Three decades later, what was biting and revolutionary has become a formula. Tongue-in-cheek shtick has become such a staple of late night that it’s hard to imagine anyone ever took the genre seriously. As the shows have turned from a quiet corner of network programming to a nice little revenue generator for their corporate overlords, the gags have become bigger, broader, safer, and more predictable, and the interviews — guided heavily by pre-show discussions — have lost their spontaneity, their sense of fun, play, and intelligence and have become largely scripted enterprises in promoting new products.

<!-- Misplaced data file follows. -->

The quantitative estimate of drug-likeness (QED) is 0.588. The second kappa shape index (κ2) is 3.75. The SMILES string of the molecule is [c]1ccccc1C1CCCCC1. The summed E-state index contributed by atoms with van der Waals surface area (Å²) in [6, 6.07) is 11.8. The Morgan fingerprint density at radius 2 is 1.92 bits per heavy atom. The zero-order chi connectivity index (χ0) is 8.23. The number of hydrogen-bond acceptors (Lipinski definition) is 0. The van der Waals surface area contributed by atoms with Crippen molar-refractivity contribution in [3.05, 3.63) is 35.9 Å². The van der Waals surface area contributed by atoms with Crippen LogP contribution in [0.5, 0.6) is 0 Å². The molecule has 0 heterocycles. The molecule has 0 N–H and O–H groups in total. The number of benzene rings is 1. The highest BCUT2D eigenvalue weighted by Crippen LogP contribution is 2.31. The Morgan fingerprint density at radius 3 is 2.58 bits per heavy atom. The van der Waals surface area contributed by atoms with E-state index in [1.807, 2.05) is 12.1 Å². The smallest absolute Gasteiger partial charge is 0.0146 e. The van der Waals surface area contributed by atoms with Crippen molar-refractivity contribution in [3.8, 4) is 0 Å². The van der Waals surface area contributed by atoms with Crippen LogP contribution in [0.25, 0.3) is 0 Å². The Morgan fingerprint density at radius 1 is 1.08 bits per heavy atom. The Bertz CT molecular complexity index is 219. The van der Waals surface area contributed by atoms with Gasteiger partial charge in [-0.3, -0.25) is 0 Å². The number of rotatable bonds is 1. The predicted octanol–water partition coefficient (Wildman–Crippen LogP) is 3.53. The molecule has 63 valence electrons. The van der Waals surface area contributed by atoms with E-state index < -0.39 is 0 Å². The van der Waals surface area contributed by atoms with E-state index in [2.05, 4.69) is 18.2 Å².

This week, Letterman threw all that away. In a pair of shows — often awkward, clunky, poorly lit, and almost unscripted — he sat back and just talked, chatting with a largely celebrity-free roster of guests. In doing so, he reminded audiences just how much fun it is to listen to a wit as great as Letterman is just talk. Near the top of Tuesday night’s show, Letterman told a meandering, punch line–free tale of his day wandering through the hurricane landscape that was nearly Garrison Keilloresque in its leisurely pacing toward no particular direction, and every word of it was enthralling.